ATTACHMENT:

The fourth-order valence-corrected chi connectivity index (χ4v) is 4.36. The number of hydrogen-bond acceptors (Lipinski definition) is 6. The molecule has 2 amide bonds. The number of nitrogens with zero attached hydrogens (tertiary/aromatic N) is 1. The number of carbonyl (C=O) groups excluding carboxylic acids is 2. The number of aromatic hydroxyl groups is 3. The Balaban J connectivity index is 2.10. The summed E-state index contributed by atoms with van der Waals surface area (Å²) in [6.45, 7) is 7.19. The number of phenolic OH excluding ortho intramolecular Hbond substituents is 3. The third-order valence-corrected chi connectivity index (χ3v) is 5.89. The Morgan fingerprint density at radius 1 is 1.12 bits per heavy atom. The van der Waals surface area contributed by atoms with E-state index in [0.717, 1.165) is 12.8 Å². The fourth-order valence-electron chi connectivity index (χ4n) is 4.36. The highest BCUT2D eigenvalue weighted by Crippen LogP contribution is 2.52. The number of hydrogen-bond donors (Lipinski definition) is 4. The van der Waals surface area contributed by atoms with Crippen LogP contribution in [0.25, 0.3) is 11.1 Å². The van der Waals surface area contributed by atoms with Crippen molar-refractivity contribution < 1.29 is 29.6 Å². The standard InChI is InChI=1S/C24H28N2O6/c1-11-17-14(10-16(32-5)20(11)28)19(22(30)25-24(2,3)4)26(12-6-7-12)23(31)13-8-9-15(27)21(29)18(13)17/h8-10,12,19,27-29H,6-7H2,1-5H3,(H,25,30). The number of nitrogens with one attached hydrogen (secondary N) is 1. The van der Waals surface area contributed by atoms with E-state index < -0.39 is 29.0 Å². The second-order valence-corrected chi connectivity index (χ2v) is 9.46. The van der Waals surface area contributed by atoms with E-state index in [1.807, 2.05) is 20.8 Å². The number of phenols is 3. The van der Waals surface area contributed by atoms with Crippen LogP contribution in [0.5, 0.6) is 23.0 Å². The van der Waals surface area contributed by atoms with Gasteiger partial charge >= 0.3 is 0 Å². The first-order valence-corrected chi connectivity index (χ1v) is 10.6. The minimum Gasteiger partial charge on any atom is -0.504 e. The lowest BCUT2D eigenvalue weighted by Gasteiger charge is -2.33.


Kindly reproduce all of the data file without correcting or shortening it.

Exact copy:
The fourth-order valence-corrected chi connectivity index (χ4v) is 4.36. The number of hydrogen-bond acceptors (Lipinski definition) is 6. The molecule has 2 amide bonds. The number of nitrogens with zero attached hydrogens (tertiary/aromatic N) is 1. The number of carbonyl (C=O) groups excluding carboxylic acids is 2. The number of aromatic hydroxyl groups is 3. The Balaban J connectivity index is 2.10. The summed E-state index contributed by atoms with van der Waals surface area (Å²) in [6.45, 7) is 7.19. The number of phenolic OH excluding ortho intramolecular Hbond substituents is 3. The third-order valence-corrected chi connectivity index (χ3v) is 5.89. The Morgan fingerprint density at radius 1 is 1.12 bits per heavy atom. The van der Waals surface area contributed by atoms with E-state index in [0.717, 1.165) is 12.8 Å². The fourth-order valence-electron chi connectivity index (χ4n) is 4.36. The highest BCUT2D eigenvalue weighted by Crippen LogP contribution is 2.52. The number of hydrogen-bond donors (Lipinski definition) is 4. The van der Waals surface area contributed by atoms with Crippen LogP contribution in [0.25, 0.3) is 11.1 Å². The van der Waals surface area contributed by atoms with Crippen molar-refractivity contribution < 1.29 is 29.6 Å². The standard InChI is InChI=1S/C24H28N2O6/c1-11-17-14(10-16(32-5)20(11)28)19(22(30)25-24(2,3)4)26(12-6-7-12)23(31)13-8-9-15(27)21(29)18(13)17/h8-10,12,19,27-29H,6-7H2,1-5H3,(H,25,30). The number of nitrogens with one attached hydrogen (secondary N) is 1. The van der Waals surface area contributed by atoms with E-state index < -0.39 is 29.0 Å². The second-order valence-corrected chi connectivity index (χ2v) is 9.46. The van der Waals surface area contributed by atoms with E-state index in [1.807, 2.05) is 20.8 Å². The number of phenols is 3. The van der Waals surface area contributed by atoms with Crippen LogP contribution in [0.5, 0.6) is 23.0 Å². The van der Waals surface area contributed by atoms with Gasteiger partial charge >= 0.3 is 0 Å². The first-order valence-corrected chi connectivity index (χ1v) is 10.6. The minimum Gasteiger partial charge on any atom is -0.504 e. The lowest BCUT2D eigenvalue weighted by Gasteiger charge is -2.33.